Scott, Robinson trade views in House District 55 race
Two House District 55 candidates, Democrat Dan Robinson and Republican state Rep. Ray Scott, made clear their differences in a debate for the region’s business community Wednesday.
At a debate that was to be between the local candidates for House Districts 54 and 55, only Robinson and Scott ended up debating each other.
That’s because Libertarian candidate Tim Menger had no one to debate. His GOP challenger, Jared Wright, declined to show, according to Grand Junction Area Chamber of Commerce officials.
So instead, Robinson and Scott faced off over various subjects, including how they generally approach government.
“We can’t legislate a job. There’s nothing we can do,” Scott said. “But what we can do is make things much easier for the business community, and that’s what we intend to do.”
Though Gov. John Hickenlooper already has issued standing orders to all parts of government to eliminate unneeded regulations, Scott wants to introduce a bill requiring the same thing.
His measure, which he is calling the “Reduce the Regulation Act,” would require all departments in state government to reduce their regulations by 20 percent.
“We see nothing but regulation on top of regulation,” Scott said. “The biggest problem is the repetitive regulations.”
Robinson, however, said lawmakers in Denver need to stop bickering among each other and stop suggesting ideas that are designed to win votes but do little to change things.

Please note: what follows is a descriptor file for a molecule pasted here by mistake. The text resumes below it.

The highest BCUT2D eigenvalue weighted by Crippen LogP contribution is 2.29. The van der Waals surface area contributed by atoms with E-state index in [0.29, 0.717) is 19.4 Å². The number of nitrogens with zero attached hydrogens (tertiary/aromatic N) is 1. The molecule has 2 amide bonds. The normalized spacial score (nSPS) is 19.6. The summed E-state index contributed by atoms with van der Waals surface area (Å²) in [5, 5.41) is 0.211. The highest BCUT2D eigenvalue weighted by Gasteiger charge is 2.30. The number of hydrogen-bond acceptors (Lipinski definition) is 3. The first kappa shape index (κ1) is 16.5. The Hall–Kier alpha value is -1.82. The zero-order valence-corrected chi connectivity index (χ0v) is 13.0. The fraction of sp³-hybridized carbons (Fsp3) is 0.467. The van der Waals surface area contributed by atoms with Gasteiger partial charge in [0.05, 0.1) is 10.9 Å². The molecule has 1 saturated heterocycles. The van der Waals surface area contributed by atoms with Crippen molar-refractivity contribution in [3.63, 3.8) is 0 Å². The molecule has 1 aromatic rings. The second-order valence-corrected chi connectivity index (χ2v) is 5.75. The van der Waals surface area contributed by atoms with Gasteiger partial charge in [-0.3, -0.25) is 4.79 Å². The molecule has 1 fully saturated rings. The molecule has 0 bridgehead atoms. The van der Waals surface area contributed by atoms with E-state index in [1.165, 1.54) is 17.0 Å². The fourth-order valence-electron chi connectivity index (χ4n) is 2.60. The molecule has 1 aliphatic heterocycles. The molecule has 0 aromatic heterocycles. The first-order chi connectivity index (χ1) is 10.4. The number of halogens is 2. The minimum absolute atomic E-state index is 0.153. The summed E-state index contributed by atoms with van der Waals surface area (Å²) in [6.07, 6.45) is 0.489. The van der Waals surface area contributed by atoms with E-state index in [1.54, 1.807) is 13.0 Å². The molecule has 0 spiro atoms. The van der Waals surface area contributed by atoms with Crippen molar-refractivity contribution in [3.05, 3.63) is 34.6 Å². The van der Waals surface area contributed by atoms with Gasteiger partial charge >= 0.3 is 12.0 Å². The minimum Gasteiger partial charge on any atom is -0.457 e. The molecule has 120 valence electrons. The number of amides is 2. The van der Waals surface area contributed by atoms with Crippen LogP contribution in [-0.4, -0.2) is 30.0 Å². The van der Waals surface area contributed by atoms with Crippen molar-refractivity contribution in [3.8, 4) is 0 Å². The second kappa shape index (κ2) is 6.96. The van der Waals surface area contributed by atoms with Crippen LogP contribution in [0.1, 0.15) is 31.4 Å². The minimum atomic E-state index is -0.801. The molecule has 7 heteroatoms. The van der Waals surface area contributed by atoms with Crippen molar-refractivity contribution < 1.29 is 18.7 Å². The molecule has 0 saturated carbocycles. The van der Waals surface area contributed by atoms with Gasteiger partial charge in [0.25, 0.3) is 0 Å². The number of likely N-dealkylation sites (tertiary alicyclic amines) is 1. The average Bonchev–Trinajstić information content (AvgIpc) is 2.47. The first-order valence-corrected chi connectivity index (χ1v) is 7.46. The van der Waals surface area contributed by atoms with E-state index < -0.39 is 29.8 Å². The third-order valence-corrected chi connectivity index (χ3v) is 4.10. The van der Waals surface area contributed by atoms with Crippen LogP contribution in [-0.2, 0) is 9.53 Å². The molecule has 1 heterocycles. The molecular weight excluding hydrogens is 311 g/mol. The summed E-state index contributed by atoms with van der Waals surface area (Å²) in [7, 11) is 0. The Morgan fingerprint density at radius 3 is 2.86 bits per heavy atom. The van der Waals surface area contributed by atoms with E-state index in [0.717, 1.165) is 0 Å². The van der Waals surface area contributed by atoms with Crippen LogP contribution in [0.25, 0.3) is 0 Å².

He criticized Scott for once referring to the governor as “Chickenlooper,” saying that kind of “barnyard” name-calling does little to help voters.
“These days, folks, what’s needed is a thoughtful, measured, intelligent approach to problem-solving and real solutions,” he said. “That’s what I offer. It’s not about partisanship. We cannot any longer live in an environment where we’re so busy trashing the other party that we can’t get anything done.”
It didn’t go unnoticed by some in the audience immediately after the event, however, that Robinson said that just after attacking Scott for voting for a measure this year to raise per diem pay for himself and other lawmakers.
Scott, however, did contradict an earlier stance he’s taken when he initially ran for the Colorado House in 2010. Then, and during his time in the Legislature, Scott has been an outspoken critic of the so-called FASTER program the Legislature approved in 2009.
That program called for increased vehicle registration fees to help pay for rebuilding some of the state’s troubled bridges and roads.
But on Wednesday, Scott praised the use of money from those fees for various projects around the region, including completion of 29 Road to the Interstate 70 Business Loop.
“If it was already there, why wouldn’t you go get it?” Scott asked, adding that he wouldn’t do the same for the stimulus money approved by Congress in 2009.